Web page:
Fall planting has also been a traditional method both for most Europeans presently and for old-timers here in the US. Seeds are planted either directly in the ground in a cold frame or in pots left in a protected area. If you have a cold frame, you probably already know plenty about cold stratification. You can jerry-rig a cold frame with old windows or old storm windows leaned against the side of the house (I did this one winter in northern Minnesota and was able to grow snow peas against the east side of the house much of the time). To cover the sides, tape up folded-up cardboard boxes to the windows or use straw bales for more serious protection. You can put uncovered pots with seeds in them into a cold frame, but check on your coldframe regularly, because mice like to be warm. One thing about a coldframe--it will not allow any moisture in, so seeds that need snowmelt to germinate won't like it. Coldframes are more useful for season extenders than seed germinators. Top

With fall planting, seeds are planted outside, sometimes directly in the ground - for instance, you can just broadcast cover crops and allow frost heave to bury them. More often, however, fall planting is done with pots before temps fall below 8C/45F. The pot is covered with either a piece of glass (if you have very rainy or dry winters) or a piece of screen held on with string or a rubber band (if you have snowy winters). The screening allows snow to come in close contact with the soil in the pot, which insulates the soil from extremes of cold, and snowmelt is able to trickle down through the holes in the screen. Lots of seeds are triggered to germinate by snowmelt. Place the pots up against a building. The east side of a house is good, or if seeds are of a plant that is borderline in your area, choose the south side. Then make sure that if the pot is covered with glass you raise it up a bit when the sun is bright and temperatures begin to warm, or it will get too hot in there. Someone emailed questioning the use of terra cotta pots outside in the winter. You can use them, as long as you keep them close to the wall of the house and they do not fill up with water and then freeze (keep away from the roof's dripline). I have used them outside here in upstate NY and in northern Minnesota without a problem, but you have to make sure that you get good ones. The terra cotta pots that are slipware are too thin. You need the heavy old-fashioned kind. Last year I had one pot crack outside; it was made of that paper stuff. Also, handle plastic carefully when it is bitter cold; it cracks more easily then. Top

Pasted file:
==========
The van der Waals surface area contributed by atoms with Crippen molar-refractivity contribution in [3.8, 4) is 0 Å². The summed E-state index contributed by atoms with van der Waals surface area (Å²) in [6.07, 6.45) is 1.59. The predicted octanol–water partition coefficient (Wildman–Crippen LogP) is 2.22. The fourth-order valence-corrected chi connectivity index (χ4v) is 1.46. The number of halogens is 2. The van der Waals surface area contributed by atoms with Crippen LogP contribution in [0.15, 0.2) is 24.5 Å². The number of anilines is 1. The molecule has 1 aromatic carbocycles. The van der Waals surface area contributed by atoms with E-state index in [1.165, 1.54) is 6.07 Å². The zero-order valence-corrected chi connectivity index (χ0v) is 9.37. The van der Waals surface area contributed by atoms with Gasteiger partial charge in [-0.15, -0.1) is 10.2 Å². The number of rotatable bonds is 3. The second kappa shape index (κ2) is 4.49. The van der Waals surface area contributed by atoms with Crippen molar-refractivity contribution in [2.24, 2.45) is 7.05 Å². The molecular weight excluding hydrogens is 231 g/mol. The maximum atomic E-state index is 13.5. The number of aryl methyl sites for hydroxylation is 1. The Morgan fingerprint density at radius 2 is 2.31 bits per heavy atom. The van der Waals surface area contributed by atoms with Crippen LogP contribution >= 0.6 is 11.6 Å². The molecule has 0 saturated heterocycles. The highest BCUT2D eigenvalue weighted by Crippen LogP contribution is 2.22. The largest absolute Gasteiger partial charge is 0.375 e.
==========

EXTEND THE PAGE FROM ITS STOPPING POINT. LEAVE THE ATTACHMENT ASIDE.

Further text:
Winter/Solstice Sowing